Articles About Learning and Assessment
These articles focus on fundamental questions about learning and how it happens, as well as the role of assessment in evaluating and/or measuring learning. Here are brief descriptions of the content and focus of each article.What is Learning?
We send children to school to learn. So it seems obvious that what we must assess is the learning of the students. This is where simplicity ends and tremendous complexity begins. This article begins with the dictionary definition of, and synonyms for, learning and then compares them to the way educational metaphors characterize learning. Today's high-stakes assessments are built on these limited and limiting perceptions.Learning and the Brain
A large component of the way one chooses to teach is based on what they believe about how people learn. Are those beliefs valid in the light of current research? How does the innate, natural way students in which students learn before they enter school compare to the opportunties for learning within traditional public schools?The Meaning and Purpose of Assessment
The word assessment means "the evaluation or estimation of the nature, quality, or ability of someone or something." Further, the word evaluation is defined as the "making of a judgment about the amount, number, or value of something". There is nothing in the definition of assessment that requires measurement or the collection of quantitative data. Yet in today's public schools, the word assessment is synonymous with high-stakes tests that purport to measure learning.Can Learning Be Assessed?
Let's assume that the purpose of assessment in education is to evaluate or estimate the nature, quality, or ability of learning. Unfortunately, there is no universally accepted, or adequately comprehensive definition of learning. Learning clearly includes the acquisition of knowledge. This article explores various types of knowledge, only a few of which can be directly assesed. Only by recognizing and identifying what, specifically, it is that we want to "assess" can we begin to explore valid methods of assessment.What is Authentic Learning?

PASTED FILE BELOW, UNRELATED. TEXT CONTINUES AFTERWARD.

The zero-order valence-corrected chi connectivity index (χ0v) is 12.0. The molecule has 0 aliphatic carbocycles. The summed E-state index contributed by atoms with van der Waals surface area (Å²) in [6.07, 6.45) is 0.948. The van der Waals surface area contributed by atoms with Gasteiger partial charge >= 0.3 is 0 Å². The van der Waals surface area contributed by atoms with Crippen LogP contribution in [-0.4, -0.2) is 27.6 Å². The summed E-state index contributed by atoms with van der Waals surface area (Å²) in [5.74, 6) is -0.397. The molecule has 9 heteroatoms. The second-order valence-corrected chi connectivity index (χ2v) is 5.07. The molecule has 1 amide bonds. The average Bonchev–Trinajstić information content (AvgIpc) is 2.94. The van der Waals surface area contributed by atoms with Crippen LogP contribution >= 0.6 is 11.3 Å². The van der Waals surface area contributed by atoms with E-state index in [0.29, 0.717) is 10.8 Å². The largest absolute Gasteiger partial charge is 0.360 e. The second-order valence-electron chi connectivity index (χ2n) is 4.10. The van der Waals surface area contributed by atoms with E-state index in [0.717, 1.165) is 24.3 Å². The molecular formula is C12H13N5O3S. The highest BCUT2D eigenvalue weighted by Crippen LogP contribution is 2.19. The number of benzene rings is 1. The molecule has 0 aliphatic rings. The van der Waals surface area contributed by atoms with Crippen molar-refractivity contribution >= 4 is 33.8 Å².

If standardized education doesn't work, what does? This article traces the history of educational theories and accomplishments based on authentic human development and the way children learn naturally. Examples of three learner-centered schools are included.What is Authentic Assessment
There is an unexamined belief that assessment must produce numbers. This article discusses the differences between quantitative and qualitative assessment, and provides examples of how learner-centered schools assess learning without using standardized tests.Individuality and Equal Access
Based on the growing understanding of the variation in the brains of individuals, this article argues that one-size-fits-all standards and assessments actually fit no one. Only by shifting from traditional "group-think" to a recognition of individual strengths and interests can we facilitate the development of the unique potential of every learner.
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